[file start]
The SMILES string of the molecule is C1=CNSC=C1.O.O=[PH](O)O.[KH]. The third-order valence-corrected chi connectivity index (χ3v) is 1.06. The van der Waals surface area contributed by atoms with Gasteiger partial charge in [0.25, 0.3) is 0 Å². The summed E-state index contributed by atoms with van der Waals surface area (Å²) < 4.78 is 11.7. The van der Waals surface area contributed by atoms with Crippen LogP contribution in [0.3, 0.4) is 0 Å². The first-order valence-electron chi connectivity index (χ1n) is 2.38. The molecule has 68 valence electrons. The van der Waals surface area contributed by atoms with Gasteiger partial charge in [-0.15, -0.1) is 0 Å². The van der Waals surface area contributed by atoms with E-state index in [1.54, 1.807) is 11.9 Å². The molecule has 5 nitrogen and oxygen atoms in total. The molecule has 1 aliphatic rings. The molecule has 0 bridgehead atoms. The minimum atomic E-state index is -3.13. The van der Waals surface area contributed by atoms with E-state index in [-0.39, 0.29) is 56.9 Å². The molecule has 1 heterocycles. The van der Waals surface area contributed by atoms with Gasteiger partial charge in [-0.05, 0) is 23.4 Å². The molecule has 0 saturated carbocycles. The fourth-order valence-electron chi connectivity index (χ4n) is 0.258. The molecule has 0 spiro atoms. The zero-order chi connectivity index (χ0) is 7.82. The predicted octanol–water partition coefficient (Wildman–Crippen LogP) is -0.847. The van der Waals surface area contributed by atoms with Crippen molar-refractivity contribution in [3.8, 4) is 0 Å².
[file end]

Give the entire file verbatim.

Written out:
The SMILES string of the molecule is C1=CNSC=C1.O.O=[PH](O)O.[KH]. The third-order valence-corrected chi connectivity index (χ3v) is 1.06. The van der Waals surface area contributed by atoms with Gasteiger partial charge in [0.25, 0.3) is 0 Å². The summed E-state index contributed by atoms with van der Waals surface area (Å²) < 4.78 is 11.7. The van der Waals surface area contributed by atoms with Crippen LogP contribution in [0.3, 0.4) is 0 Å². The first-order valence-electron chi connectivity index (χ1n) is 2.38. The molecule has 68 valence electrons. The van der Waals surface area contributed by atoms with Gasteiger partial charge in [-0.15, -0.1) is 0 Å². The van der Waals surface area contributed by atoms with E-state index in [1.54, 1.807) is 11.9 Å². The molecule has 5 nitrogen and oxygen atoms in total. The molecule has 1 aliphatic rings. The molecule has 0 bridgehead atoms. The minimum atomic E-state index is -3.13. The van der Waals surface area contributed by atoms with E-state index in [-0.39, 0.29) is 56.9 Å². The molecule has 1 heterocycles. The van der Waals surface area contributed by atoms with Gasteiger partial charge in [-0.05, 0) is 23.4 Å². The molecule has 0 saturated carbocycles. The fourth-order valence-electron chi connectivity index (χ4n) is 0.258. The molecule has 0 spiro atoms. The zero-order chi connectivity index (χ0) is 7.82. The predicted octanol–water partition coefficient (Wildman–Crippen LogP) is -0.847. The van der Waals surface area contributed by atoms with Crippen molar-refractivity contribution in [3.8, 4) is 0 Å².